Unfortunately, Hellblade II is not one of them. Its long take has many of the same problems as its peers, but it is also difficult to justify with anything but the most shallow interpretations. Its ultimate pursuit is "immersion," that old videogame hobby horse. A cut is artificial; our eyes cannot move from opposite sides of a room or cross barriers of time or place in an instant. Hellblade II seeks to put you in the boots of a singular person, to let their perspective drive the movement and narrative. Is it any wonder we are (mostly) orbiting around Senua's single body? Yet, Senua's self is multiplicitous. She hears multiple voices, has multiple contradictory senses of self. She can see the seams between the physical world and more spiritual realms and talk with their fae inhabitants. All of this is communicated in ideas, in narration, narrative, and voiceover. The image has nothing to do with it. Senua is caught between worlds and yet the game feels it is best to represent that with a steady, behind-the-shoulder camera.

To be fair, Hellblade II's world is more external than its predecessor. Its protagonist's internal struggles and hallucinations are given less focus than the previous game. The narrative is about Senua navigating a new social world, limited as she is in her body and perspectives. If the game is about that limitation, surely it makes sense to keep its viewpoint grounded with Senua? However, we are not made to align ourselves with Senua. We mostly watch her. We watch her back as she climbs a hill to get a new angle on a puzzle or as she blocks an enemy's attack. We watch her face as it grows angry or upset or worried. We watch her react to wind and weather, though the feeling of the game's controls don't change. Hellblade II's combat has a weight to it, and Senua moves at a steady walking speed, but these are the exceptions that prove the rule. The game's wandering eye is observational. In play, it may be locked to Senua's frame, but in cutscene it drifts away, flies in the air at frantic speed, looks down and above and around her. There is not so much as a POV shot, must less something more complicated and subjective. Hellblade II's floaty, impossible camera is not embodied in any real human perspective, certainly not in Senua's.

The game does have more influences. Parts of Hellblade II are theatrical. Senua's voices operate, in some ways, like a Greek Chorus. The battles are dance-like, a set of calls and responses leading to predetermined outcomes. It is also a videogame, with puzzles and iterating mechanical ideas, combat arenas, and big boss battles. It is structured more like a prestige television show. Each “chapter” has a distinct narrative arc and conclusion. Though, like a lot of TV these days, it stretches perhaps two or three hours of dedicated narrative over six.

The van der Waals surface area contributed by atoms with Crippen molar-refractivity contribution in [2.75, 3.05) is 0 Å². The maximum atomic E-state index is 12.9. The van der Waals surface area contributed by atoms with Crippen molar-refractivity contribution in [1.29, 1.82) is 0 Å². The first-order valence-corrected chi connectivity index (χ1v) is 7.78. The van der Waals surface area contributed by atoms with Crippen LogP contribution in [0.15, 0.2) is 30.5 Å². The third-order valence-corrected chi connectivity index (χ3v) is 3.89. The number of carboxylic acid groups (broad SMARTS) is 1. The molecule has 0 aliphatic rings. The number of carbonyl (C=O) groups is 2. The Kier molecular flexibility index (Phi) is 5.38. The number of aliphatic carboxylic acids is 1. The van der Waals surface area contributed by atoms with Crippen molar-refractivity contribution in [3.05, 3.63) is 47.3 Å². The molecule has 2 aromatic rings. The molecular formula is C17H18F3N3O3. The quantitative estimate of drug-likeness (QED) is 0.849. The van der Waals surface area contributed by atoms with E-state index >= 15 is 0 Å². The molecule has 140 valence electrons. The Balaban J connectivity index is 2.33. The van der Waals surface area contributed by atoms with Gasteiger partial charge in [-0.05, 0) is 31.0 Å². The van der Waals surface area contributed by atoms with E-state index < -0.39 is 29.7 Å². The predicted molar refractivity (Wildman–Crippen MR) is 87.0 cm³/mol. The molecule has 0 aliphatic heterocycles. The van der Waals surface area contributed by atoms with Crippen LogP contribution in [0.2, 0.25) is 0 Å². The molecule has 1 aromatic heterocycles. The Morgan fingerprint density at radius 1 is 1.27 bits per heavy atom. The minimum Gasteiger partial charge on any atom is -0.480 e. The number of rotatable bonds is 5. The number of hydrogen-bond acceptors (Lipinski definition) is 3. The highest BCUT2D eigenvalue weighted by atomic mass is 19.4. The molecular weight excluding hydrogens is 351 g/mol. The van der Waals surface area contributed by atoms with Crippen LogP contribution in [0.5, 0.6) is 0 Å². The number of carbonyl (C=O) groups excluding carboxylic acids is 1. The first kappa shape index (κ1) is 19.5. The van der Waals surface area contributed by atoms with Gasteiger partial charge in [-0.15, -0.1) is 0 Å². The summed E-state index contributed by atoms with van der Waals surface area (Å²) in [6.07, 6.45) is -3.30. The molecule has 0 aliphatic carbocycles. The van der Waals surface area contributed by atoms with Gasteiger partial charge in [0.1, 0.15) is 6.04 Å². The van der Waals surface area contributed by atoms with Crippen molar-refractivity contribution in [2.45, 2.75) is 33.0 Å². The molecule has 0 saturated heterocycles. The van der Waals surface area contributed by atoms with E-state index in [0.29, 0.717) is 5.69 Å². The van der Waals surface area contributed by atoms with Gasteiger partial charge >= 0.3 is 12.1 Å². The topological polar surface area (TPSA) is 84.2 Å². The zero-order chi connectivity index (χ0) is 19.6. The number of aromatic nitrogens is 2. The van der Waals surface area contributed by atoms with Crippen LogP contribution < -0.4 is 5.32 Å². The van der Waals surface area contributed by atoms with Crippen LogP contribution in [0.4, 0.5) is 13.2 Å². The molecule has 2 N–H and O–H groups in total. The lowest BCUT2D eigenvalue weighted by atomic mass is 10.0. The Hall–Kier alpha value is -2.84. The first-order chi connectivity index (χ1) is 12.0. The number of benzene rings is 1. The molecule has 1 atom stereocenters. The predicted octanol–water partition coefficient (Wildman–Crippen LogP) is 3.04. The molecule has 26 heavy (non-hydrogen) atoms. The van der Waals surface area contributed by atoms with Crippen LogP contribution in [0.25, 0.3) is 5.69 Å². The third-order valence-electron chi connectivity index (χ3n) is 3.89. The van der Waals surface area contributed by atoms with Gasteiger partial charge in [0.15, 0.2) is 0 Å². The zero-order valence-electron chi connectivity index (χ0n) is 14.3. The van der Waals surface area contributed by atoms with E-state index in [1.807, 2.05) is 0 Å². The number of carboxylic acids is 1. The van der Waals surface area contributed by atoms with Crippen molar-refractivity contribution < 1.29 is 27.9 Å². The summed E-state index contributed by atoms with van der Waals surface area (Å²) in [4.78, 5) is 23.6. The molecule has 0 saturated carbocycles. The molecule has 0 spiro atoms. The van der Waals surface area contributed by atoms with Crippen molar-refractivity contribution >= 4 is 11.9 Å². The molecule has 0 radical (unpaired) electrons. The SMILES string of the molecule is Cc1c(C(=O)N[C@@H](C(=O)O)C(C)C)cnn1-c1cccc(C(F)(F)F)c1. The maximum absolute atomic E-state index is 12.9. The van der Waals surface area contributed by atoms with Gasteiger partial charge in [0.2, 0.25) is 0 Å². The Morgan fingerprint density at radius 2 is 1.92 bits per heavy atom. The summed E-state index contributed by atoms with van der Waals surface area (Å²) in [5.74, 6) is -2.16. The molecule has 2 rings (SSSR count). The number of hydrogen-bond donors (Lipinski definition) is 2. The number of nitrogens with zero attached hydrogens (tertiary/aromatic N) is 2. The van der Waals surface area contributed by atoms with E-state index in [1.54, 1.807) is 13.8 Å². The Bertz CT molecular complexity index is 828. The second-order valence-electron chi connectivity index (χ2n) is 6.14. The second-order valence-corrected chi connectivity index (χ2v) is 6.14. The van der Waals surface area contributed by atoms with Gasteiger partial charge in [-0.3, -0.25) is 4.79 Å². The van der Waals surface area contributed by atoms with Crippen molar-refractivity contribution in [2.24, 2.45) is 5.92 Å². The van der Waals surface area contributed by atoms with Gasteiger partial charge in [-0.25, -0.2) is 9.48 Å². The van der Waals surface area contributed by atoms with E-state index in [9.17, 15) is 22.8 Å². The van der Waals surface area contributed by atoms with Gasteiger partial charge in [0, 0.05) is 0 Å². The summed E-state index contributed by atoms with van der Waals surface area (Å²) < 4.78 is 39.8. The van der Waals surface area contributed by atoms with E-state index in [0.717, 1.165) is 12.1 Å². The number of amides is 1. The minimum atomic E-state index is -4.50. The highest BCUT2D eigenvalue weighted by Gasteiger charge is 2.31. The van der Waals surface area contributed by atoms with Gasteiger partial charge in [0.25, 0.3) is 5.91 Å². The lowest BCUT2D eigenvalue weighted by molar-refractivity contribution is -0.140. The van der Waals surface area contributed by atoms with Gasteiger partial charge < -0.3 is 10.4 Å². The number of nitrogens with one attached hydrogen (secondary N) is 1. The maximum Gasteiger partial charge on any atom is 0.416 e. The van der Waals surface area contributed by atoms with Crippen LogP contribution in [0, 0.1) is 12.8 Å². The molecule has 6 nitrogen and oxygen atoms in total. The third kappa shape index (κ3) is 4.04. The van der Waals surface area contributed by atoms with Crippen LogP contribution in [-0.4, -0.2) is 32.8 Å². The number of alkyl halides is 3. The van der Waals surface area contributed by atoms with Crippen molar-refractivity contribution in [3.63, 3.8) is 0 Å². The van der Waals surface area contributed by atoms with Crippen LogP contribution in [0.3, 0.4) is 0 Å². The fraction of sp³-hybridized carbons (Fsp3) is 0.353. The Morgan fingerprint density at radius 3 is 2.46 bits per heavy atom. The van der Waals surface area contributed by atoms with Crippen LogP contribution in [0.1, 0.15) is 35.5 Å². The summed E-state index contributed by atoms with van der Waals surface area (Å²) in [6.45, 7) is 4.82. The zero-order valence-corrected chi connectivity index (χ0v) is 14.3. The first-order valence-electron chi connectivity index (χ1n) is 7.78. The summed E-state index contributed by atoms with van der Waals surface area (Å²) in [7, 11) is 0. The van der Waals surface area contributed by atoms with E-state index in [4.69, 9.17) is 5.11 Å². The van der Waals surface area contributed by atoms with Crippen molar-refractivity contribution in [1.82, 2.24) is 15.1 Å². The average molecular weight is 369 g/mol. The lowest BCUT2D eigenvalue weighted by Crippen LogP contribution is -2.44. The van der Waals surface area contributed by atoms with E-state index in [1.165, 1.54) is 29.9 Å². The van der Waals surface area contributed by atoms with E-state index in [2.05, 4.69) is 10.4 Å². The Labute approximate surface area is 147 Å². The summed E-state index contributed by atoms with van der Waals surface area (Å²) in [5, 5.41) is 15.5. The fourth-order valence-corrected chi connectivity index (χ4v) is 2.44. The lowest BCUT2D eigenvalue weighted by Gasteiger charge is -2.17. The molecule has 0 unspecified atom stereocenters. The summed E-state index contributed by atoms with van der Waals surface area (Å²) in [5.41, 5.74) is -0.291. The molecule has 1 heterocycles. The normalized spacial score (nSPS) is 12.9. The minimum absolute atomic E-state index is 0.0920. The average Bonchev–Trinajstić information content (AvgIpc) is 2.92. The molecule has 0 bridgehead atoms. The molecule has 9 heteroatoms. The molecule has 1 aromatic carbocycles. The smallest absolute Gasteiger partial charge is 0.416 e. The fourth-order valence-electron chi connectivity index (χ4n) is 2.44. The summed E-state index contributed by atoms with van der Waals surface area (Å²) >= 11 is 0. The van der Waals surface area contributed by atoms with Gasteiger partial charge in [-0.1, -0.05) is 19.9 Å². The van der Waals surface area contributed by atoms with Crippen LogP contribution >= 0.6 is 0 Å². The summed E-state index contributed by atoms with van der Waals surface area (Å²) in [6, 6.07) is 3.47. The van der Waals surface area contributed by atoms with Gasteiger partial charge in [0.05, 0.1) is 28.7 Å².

However, the game's cinematic aspirations take up undue space. The lines between episodes are not delineated (except in the main menu's chapter selection screen). You could play the whole game in one, long sitting. It is even set in narrow letterboxing for a widescreen aspect ratio. Controversially, it has a max of 30 frames a second on console, much closer to cinema's set 24. These similarities to cinema are superficial. Hellblade II's visual splendor comes from its GPU, not its cinematography. Even its wide aspect ratio is more of a device to show off the game's lavishly recreated environments, rather than one that emphasizes a specific emotional tenor. The game dabbles in extreme close-up and intimate conversation, but is set in the movie theater mega screen you might find at a life-science museum.

None of this is to say that Senua's cinematography means or does nothing. It feels in line with the game's thoughtful posture: The content warning at its start, the gentle assurance that both mental health experts and the personally affected were consulted. The ever-circling camera turns Senua into an object lesson. We observe her and the game tells us what it is like to be her, encouraging us to nod along and cry at the appropriate moment. There is no image in Hellblade II that is not elaborated on, that communicates something on its own. Its cinematic ambition is obvious, but it cannot trust an image or, god forbid, two juxtaposing images, to mean something.

Hellblade II's final sequence is a dream, as Senua contemplates completing revenge against the game's shadowy villain. She imagines herself as a tyrant like him and then as a conduit, a healer. Dozens of hands reach out to her as another one of her voices explains the image. Inexplicably, this image fades into a stark black and white filter. Its clarity is clearly a run at a striking final image, moving away from the game’s ray-traced realism to an artful sting, something to hover in your mind as you watch the credits. But it lacks the granularities and texture of real black and white film. It forgets that an image can be complex in effect, that it can communicate more than words. In its bow, Hellblade II cannot help but turn Senua into an icon.


Grace is a freelance writer and co-edits the game criticism journal The Imaginary Engine Review. She is a member of Writers Against The War On Gaza and the National Writer’s Union. You can find her and her work on her website.